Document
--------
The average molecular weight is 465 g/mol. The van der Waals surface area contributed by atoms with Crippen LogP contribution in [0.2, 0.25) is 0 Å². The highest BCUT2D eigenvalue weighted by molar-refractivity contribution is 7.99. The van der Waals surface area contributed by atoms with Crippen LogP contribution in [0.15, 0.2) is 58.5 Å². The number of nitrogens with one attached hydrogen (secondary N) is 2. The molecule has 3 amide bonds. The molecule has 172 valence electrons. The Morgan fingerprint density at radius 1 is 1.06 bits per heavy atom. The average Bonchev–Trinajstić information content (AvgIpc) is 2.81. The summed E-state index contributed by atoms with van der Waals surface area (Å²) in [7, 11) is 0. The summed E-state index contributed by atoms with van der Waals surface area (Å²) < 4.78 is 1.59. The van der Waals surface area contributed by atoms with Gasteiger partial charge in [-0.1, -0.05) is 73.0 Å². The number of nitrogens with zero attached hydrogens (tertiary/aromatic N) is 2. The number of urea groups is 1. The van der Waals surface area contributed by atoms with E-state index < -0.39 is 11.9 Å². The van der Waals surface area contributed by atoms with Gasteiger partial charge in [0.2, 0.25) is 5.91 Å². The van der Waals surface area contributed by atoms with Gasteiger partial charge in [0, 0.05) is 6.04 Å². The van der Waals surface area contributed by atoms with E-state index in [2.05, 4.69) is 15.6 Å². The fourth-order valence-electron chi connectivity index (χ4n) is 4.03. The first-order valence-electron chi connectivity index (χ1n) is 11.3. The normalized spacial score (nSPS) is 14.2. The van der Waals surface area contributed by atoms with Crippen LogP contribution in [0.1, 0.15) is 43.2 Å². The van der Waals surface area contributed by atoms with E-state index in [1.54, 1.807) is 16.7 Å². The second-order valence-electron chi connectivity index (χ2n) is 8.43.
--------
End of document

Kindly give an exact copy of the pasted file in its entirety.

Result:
The average molecular weight is 465 g/mol. The van der Waals surface area contributed by atoms with Crippen LogP contribution in [0.2, 0.25) is 0 Å². The highest BCUT2D eigenvalue weighted by molar-refractivity contribution is 7.99. The van der Waals surface area contributed by atoms with Crippen LogP contribution in [0.15, 0.2) is 58.5 Å². The number of nitrogens with one attached hydrogen (secondary N) is 2. The molecule has 3 amide bonds. The molecule has 172 valence electrons. The Morgan fingerprint density at radius 1 is 1.06 bits per heavy atom. The average Bonchev–Trinajstić information content (AvgIpc) is 2.81. The summed E-state index contributed by atoms with van der Waals surface area (Å²) in [7, 11) is 0. The summed E-state index contributed by atoms with van der Waals surface area (Å²) < 4.78 is 1.59. The van der Waals surface area contributed by atoms with Gasteiger partial charge in [-0.1, -0.05) is 73.0 Å². The number of nitrogens with zero attached hydrogens (tertiary/aromatic N) is 2. The number of urea groups is 1. The van der Waals surface area contributed by atoms with E-state index < -0.39 is 11.9 Å². The van der Waals surface area contributed by atoms with Gasteiger partial charge in [0.2, 0.25) is 5.91 Å². The van der Waals surface area contributed by atoms with Gasteiger partial charge in [0, 0.05) is 6.04 Å². The van der Waals surface area contributed by atoms with E-state index in [2.05, 4.69) is 15.6 Å². The fourth-order valence-electron chi connectivity index (χ4n) is 4.03. The first-order valence-electron chi connectivity index (χ1n) is 11.3. The normalized spacial score (nSPS) is 14.2. The van der Waals surface area contributed by atoms with Crippen LogP contribution in [0.1, 0.15) is 43.2 Å². The van der Waals surface area contributed by atoms with E-state index in [1.54, 1.807) is 16.7 Å². The second-order valence-electron chi connectivity index (χ2n) is 8.43.